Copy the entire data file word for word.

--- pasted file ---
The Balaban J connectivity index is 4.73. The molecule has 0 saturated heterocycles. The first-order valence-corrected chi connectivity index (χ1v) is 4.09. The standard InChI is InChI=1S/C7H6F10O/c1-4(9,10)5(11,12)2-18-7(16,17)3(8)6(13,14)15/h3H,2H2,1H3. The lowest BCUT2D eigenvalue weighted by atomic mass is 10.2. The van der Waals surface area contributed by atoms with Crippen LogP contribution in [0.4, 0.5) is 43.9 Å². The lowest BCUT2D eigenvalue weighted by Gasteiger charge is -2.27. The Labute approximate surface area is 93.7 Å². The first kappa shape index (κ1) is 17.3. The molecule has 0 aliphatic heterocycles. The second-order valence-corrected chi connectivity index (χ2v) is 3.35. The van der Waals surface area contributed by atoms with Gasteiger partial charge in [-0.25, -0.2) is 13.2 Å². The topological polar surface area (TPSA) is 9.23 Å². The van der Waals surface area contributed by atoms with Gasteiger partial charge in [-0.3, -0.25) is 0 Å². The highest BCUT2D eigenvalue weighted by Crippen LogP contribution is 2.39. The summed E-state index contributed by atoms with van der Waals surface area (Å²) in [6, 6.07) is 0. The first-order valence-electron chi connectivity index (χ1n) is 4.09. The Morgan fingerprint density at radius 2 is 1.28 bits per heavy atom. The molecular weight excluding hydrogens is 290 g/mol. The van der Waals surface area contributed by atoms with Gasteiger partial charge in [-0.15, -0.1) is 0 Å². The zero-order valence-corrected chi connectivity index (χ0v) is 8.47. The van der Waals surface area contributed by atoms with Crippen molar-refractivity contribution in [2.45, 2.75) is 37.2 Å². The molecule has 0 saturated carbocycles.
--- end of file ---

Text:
The Balaban J connectivity index is 4.73. The molecule has 0 saturated heterocycles. The first-order valence-corrected chi connectivity index (χ1v) is 4.09. The standard InChI is InChI=1S/C7H6F10O/c1-4(9,10)5(11,12)2-18-7(16,17)3(8)6(13,14)15/h3H,2H2,1H3. The lowest BCUT2D eigenvalue weighted by atomic mass is 10.2. The van der Waals surface area contributed by atoms with Crippen LogP contribution in [0.4, 0.5) is 43.9 Å². The lowest BCUT2D eigenvalue weighted by Gasteiger charge is -2.27. The Labute approximate surface area is 93.7 Å². The first kappa shape index (κ1) is 17.3. The molecule has 0 aliphatic heterocycles. The second-order valence-corrected chi connectivity index (χ2v) is 3.35. The van der Waals surface area contributed by atoms with Gasteiger partial charge in [-0.25, -0.2) is 13.2 Å². The topological polar surface area (TPSA) is 9.23 Å². The van der Waals surface area contributed by atoms with Gasteiger partial charge in [-0.3, -0.25) is 0 Å². The highest BCUT2D eigenvalue weighted by Crippen LogP contribution is 2.39. The summed E-state index contributed by atoms with van der Waals surface area (Å²) in [6, 6.07) is 0. The first-order valence-electron chi connectivity index (χ1n) is 4.09. The Morgan fingerprint density at radius 2 is 1.28 bits per heavy atom. The molecular weight excluding hydrogens is 290 g/mol. The van der Waals surface area contributed by atoms with Gasteiger partial charge in [-0.15, -0.1) is 0 Å². The zero-order valence-corrected chi connectivity index (χ0v) is 8.47. The van der Waals surface area contributed by atoms with Crippen molar-refractivity contribution in [2.45, 2.75) is 37.2 Å². The molecule has 0 saturated carbocycles.